Fesagaiga; American Samoa Gov’t v.
AMERICAN SAMOA GOVERNMENT
TAULAFOGA FESAGAIGA aka SAITO
High Court of American Samoa
CR No. 60-86
February 23, 1987
Counsel should be appointed by the court without cost to a criminal defendant only when he is genuinely unable to pay for his own lawyer.
For the purpose of determining whether a criminal defendant is unable to pay for his own lawyer, the court should consider all funds available to the defendant from all sources, not just the income from his employment.
Before REES, Chief Justice.
Counsel: For the Government, Tauivi Tuinei, Assistant Attorney General
For the Defendant, Aviata Fa’alevao
Opinion and Order on Post-Trial Motions:
Taulafoga Fesagaiga, also known as Saito, was charged with two counts of Assault in the Second Degree. At his initial appearance before the District Court he said he could afford his own lawyer. Later, however, he told the District Court Judge he was unable to afford a lawyer and wished the court to appoint one for him. After asking him a few questions about his income and assets, the District Judge appointed a lawyer.
After a jury trial in which Mr. Fesagaiga was acquitted, the court received two documents from his lawyer. One was a request for reimbursement of attorney’s fees of up to $1,840. (The court has since determined that $1,500 is a more appropriate fee.) The other document was a motion to reimburse the defendant $2,000, the amount he had posted in [4ASR2d30] cash as a bail bond. Curious about how someone could be so poor that the taxpayers should pay his legal bills and yet be able to come up with $2000 in cash on short notice, the court ordered the defendant to show cause why his attorney’s fee should not be paid out of the $2000 he had posted with the court.
At the hearing on the .order to show cause, Mr. Fesagaiga testified that he had obtained the $2000 from a man he referred to as “my Korean friend.” Upon questioning by the court he revealed that this benefactor was his employer, who seems to be far more generous in posting bail bonds than in paying wages. Mr. Fesagaiga testified that he earns only about $100 per month, and that no other funds are available to him either to pay his attorney’s fees or to support his family.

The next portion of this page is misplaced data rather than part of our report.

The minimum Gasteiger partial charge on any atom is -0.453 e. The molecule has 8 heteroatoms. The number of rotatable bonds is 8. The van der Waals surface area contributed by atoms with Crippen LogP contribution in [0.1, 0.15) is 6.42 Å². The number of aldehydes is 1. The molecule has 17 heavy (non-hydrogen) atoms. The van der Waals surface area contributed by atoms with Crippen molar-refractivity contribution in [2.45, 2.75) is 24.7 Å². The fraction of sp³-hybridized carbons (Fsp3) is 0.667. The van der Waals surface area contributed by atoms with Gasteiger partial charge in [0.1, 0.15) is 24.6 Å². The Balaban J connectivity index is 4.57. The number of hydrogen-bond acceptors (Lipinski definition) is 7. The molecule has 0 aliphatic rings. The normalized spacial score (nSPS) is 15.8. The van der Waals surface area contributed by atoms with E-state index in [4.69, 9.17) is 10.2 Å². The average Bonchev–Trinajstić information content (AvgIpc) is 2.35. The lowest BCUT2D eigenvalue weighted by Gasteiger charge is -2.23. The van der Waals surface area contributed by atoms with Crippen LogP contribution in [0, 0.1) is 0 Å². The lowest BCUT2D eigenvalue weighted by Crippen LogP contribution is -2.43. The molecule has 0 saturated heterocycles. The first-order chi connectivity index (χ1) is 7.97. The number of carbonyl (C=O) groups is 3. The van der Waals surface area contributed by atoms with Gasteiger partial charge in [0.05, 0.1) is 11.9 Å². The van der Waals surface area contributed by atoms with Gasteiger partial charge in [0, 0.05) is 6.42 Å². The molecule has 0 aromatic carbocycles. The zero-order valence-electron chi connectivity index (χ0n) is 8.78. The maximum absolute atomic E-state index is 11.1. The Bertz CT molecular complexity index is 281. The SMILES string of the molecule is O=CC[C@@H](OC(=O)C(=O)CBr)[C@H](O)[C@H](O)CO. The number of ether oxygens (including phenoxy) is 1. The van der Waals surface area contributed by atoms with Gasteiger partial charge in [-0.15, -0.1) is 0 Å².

The court took the motion under advisement in order to review a transcript of what Mr. Fesagaiga had told the District Judge. (1) This testimony, although not apparently untrue, seems highly [4ASR2d31] misleading. Asked about his monthly expenses, Mr. Fesagaiga responded:
I am the sole supporter of my family and my father’s matai title. I’m
the only one working and the only one that earns an income that goes
to the providing and caring for the need[s] of the family.
Mr. Fesagaiga’s father is Mauga. There is no higher title and no more influential family in American Samoa. Perhaps the implication that the welfare of the Mauga title and the Mauga family depend solely on Mr. Fesagaiga’s $100 per month was unintended. Even if he was referring only to his father’s immediate family, however, this family should not have been used as an excuse to avoid payment of attorney’s fees, but as a possible source of payment.
Mr. Fesagaiga testified that he lives with his father and is actively engaged in rendering service to him. Members of his family have been actively involved in the case from the beginning; the $2000, for instance, although it may well have been provided by his employer, was brought to court by Mr. Fesagaiga’s sister. Indeed, an important element of his successful defense at trial was his claim that the incident in which he was charged began with an insult to the honor of his family. His employment at Korea House —and the alacrity with which the manager of that institution came forward with $2000 in cash for bail —say at least as much about the respect and the resources commanded by his family as they do about his own personal qualities, although these are undoubtedly many. And yet he asks to be treated, for the purpose of determining his poverty if for no other purpose, as though he were not his father’s son.